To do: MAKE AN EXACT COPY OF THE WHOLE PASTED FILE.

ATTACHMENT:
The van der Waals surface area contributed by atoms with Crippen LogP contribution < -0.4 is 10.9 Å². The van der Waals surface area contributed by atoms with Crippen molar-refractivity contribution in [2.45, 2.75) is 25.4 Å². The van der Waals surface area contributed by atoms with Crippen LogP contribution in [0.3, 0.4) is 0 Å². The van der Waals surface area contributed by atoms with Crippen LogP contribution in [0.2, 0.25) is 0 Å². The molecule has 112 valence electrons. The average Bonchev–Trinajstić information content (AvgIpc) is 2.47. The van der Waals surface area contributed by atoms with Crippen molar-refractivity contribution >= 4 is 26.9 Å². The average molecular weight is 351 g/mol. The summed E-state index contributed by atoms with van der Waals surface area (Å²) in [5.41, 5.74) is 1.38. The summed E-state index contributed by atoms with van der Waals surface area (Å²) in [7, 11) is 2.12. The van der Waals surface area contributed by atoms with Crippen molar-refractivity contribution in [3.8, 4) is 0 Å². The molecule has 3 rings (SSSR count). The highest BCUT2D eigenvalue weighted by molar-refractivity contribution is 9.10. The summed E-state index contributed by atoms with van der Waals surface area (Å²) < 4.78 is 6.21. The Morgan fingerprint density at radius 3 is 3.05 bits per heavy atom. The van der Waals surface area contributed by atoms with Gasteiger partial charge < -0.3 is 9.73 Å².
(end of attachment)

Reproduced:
The van der Waals surface area contributed by atoms with Crippen LogP contribution < -0.4 is 10.9 Å². The van der Waals surface area contributed by atoms with Crippen molar-refractivity contribution in [2.45, 2.75) is 25.4 Å². The van der Waals surface area contributed by atoms with Crippen LogP contribution in [0.3, 0.4) is 0 Å². The van der Waals surface area contributed by atoms with Crippen LogP contribution in [0.2, 0.25) is 0 Å². The molecule has 112 valence electrons. The average Bonchev–Trinajstić information content (AvgIpc) is 2.47. The van der Waals surface area contributed by atoms with Crippen molar-refractivity contribution >= 4 is 26.9 Å². The average molecular weight is 351 g/mol. The summed E-state index contributed by atoms with van der Waals surface area (Å²) in [5.41, 5.74) is 1.38. The summed E-state index contributed by atoms with van der Waals surface area (Å²) in [7, 11) is 2.12. The van der Waals surface area contributed by atoms with Crippen molar-refractivity contribution in [3.8, 4) is 0 Å². The molecule has 3 rings (SSSR count). The highest BCUT2D eigenvalue weighted by molar-refractivity contribution is 9.10. The summed E-state index contributed by atoms with van der Waals surface area (Å²) < 4.78 is 6.21. The Morgan fingerprint density at radius 3 is 3.05 bits per heavy atom. The van der Waals surface area contributed by atoms with Gasteiger partial charge < -0.3 is 9.73 Å².